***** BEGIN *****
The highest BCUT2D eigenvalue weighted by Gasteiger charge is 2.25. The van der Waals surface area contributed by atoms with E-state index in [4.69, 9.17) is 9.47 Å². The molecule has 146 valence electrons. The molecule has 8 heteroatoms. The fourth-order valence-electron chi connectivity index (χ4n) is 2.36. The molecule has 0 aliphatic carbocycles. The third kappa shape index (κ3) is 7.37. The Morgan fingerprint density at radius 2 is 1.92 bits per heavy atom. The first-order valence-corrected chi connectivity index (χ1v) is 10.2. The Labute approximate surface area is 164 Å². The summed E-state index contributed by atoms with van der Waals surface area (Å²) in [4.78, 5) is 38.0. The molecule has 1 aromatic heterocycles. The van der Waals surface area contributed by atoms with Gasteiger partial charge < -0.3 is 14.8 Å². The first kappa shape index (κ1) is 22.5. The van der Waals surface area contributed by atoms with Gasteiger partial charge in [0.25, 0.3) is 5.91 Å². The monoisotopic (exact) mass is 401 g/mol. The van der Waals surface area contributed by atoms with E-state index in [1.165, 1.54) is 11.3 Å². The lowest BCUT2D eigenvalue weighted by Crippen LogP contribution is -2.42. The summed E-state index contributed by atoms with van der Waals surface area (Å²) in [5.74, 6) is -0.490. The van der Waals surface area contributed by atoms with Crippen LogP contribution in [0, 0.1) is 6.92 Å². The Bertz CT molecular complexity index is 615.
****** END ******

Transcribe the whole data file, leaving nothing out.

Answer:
The highest BCUT2D eigenvalue weighted by Gasteiger charge is 2.25. The van der Waals surface area contributed by atoms with E-state index in [4.69, 9.17) is 9.47 Å². The molecule has 146 valence electrons. The molecule has 8 heteroatoms. The fourth-order valence-electron chi connectivity index (χ4n) is 2.36. The molecule has 0 aliphatic carbocycles. The third kappa shape index (κ3) is 7.37. The Morgan fingerprint density at radius 2 is 1.92 bits per heavy atom. The first-order valence-corrected chi connectivity index (χ1v) is 10.2. The Labute approximate surface area is 164 Å². The summed E-state index contributed by atoms with van der Waals surface area (Å²) in [4.78, 5) is 38.0. The molecule has 1 aromatic heterocycles. The van der Waals surface area contributed by atoms with Gasteiger partial charge < -0.3 is 14.8 Å². The first kappa shape index (κ1) is 22.5. The van der Waals surface area contributed by atoms with Gasteiger partial charge in [0.25, 0.3) is 5.91 Å². The monoisotopic (exact) mass is 401 g/mol. The van der Waals surface area contributed by atoms with E-state index in [1.165, 1.54) is 11.3 Å². The lowest BCUT2D eigenvalue weighted by Crippen LogP contribution is -2.42. The summed E-state index contributed by atoms with van der Waals surface area (Å²) in [5.74, 6) is -0.490. The van der Waals surface area contributed by atoms with Crippen LogP contribution in [0, 0.1) is 6.92 Å². The Bertz CT molecular complexity index is 615.